Boo has both a wrist-friendly syntax and macro meta-programming abilities, but in a type-safe language without all the “gee, what does this code do at runtime again?” ambiguities of dynamic languages like Groovy and Ruby.
Okay, yeah, boo can’t do
method_missing, but I don’t want that anyway. Closures, type inference, and macros? That’s all the magic I want and need.
If you watch the video in his post, it even shows a dual view of the “regular” macro/type inferred source code that you actually type, then you can press a shortcut and see a read-only view of the “processed” source code after it has been expanded by macros and had the types filled in. I.e. you can easily see exactly what the code you write is going to end up as after the magic is applied.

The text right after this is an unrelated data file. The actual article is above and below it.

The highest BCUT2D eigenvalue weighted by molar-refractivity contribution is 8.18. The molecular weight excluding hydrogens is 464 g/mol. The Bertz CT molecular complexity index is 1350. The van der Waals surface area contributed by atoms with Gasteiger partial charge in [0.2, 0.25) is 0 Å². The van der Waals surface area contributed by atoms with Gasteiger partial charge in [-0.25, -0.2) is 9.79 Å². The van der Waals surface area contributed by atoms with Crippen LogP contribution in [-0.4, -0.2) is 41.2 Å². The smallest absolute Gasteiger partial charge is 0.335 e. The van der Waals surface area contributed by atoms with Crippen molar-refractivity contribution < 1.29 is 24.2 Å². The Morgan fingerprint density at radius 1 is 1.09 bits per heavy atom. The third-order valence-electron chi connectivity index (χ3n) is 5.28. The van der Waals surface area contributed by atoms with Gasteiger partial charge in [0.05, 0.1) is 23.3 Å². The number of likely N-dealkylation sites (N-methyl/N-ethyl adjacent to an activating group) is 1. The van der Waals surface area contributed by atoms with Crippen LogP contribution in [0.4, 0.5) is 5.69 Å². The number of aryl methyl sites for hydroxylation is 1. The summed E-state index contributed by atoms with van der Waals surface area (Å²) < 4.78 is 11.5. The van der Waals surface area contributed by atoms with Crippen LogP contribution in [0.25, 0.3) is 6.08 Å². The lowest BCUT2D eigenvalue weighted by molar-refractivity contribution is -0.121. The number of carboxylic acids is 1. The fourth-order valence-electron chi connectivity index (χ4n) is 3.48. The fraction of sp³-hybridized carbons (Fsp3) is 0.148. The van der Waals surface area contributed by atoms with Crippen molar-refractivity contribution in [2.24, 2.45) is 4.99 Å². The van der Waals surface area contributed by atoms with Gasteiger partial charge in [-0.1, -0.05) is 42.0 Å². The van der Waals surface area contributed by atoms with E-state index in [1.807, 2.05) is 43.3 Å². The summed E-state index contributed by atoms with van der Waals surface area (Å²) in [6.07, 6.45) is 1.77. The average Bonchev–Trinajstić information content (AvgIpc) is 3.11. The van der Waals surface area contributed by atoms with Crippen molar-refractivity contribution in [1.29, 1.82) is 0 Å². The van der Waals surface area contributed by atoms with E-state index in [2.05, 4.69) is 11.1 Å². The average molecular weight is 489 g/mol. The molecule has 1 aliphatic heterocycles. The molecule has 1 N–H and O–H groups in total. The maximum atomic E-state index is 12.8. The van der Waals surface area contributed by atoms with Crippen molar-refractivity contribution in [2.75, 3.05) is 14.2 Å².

Try doing that in the dynamic language of your choice.
I tried to get Rodrigo’s example working on my Windows box, and it seems to be really close, but I cannot get the Mono Eclipse plugin to find my local Mono runtime, so nothing is compiling right now. But I’m not too worried–it’s not ready to go just yet, but the progress is very impressive.
Boo has also impressed me with its longevity–back in the early days, it seemed like a very cool .NET hobby language that would probably fade after a few releases. IIRC, it even had an edge on C# 1.0 for awhile. Then Microsoft blew everyone away with the C# 2.0 and 3.0 releases, but, contrary to Java, boo is steadily catching up.
In my opinion, boojay is currently the best “Java++” contender. I can’t wait for a few more releases to go by to see where it goes.